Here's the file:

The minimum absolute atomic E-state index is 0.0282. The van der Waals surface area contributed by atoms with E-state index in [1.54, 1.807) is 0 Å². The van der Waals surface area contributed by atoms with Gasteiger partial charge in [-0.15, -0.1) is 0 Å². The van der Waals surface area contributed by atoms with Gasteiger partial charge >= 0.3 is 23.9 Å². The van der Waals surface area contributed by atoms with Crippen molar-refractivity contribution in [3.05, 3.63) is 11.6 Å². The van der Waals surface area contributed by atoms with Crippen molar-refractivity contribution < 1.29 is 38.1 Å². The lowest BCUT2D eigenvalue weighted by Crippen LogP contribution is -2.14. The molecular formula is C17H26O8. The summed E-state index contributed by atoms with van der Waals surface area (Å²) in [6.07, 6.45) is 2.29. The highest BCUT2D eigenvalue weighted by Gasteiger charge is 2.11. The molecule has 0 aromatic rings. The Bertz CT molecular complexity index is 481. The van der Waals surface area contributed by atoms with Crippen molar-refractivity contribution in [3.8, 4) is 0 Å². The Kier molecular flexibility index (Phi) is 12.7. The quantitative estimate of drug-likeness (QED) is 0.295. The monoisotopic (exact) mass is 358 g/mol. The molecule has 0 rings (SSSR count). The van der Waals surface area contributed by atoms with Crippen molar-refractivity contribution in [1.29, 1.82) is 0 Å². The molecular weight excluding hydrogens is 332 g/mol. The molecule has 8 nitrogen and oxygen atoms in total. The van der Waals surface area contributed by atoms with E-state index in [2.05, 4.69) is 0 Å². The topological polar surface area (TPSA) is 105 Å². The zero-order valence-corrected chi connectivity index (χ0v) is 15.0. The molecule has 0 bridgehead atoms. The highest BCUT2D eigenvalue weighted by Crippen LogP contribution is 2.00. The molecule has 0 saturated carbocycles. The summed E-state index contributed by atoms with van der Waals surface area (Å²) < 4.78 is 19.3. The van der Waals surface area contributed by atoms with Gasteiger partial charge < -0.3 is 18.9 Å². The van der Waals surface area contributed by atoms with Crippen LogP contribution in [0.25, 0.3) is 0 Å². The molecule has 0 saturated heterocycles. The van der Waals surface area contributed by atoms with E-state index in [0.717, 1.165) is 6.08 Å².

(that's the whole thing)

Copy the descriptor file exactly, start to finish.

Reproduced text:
The minimum absolute atomic E-state index is 0.0282. The van der Waals surface area contributed by atoms with E-state index in [1.54, 1.807) is 0 Å². The van der Waals surface area contributed by atoms with Gasteiger partial charge in [-0.15, -0.1) is 0 Å². The van der Waals surface area contributed by atoms with Gasteiger partial charge >= 0.3 is 23.9 Å². The van der Waals surface area contributed by atoms with Crippen molar-refractivity contribution in [3.05, 3.63) is 11.6 Å². The van der Waals surface area contributed by atoms with Crippen molar-refractivity contribution < 1.29 is 38.1 Å². The lowest BCUT2D eigenvalue weighted by Crippen LogP contribution is -2.14. The molecular formula is C17H26O8. The summed E-state index contributed by atoms with van der Waals surface area (Å²) in [6.07, 6.45) is 2.29. The highest BCUT2D eigenvalue weighted by Gasteiger charge is 2.11. The molecule has 0 aromatic rings. The Bertz CT molecular complexity index is 481. The van der Waals surface area contributed by atoms with Crippen molar-refractivity contribution in [3.8, 4) is 0 Å². The Kier molecular flexibility index (Phi) is 12.7. The quantitative estimate of drug-likeness (QED) is 0.295. The monoisotopic (exact) mass is 358 g/mol. The molecule has 0 rings (SSSR count). The van der Waals surface area contributed by atoms with Crippen molar-refractivity contribution in [1.29, 1.82) is 0 Å². The molecular weight excluding hydrogens is 332 g/mol. The molecule has 8 nitrogen and oxygen atoms in total. The van der Waals surface area contributed by atoms with E-state index in [2.05, 4.69) is 0 Å². The topological polar surface area (TPSA) is 105 Å². The zero-order valence-corrected chi connectivity index (χ0v) is 15.0. The molecule has 0 bridgehead atoms. The highest BCUT2D eigenvalue weighted by Crippen LogP contribution is 2.00. The molecule has 0 saturated carbocycles. The summed E-state index contributed by atoms with van der Waals surface area (Å²) < 4.78 is 19.3. The van der Waals surface area contributed by atoms with Gasteiger partial charge < -0.3 is 18.9 Å². The van der Waals surface area contributed by atoms with Crippen LogP contribution in [0.25, 0.3) is 0 Å². The molecule has 0 saturated heterocycles. The van der Waals surface area contributed by atoms with E-state index in [0.717, 1.165) is 6.08 Å².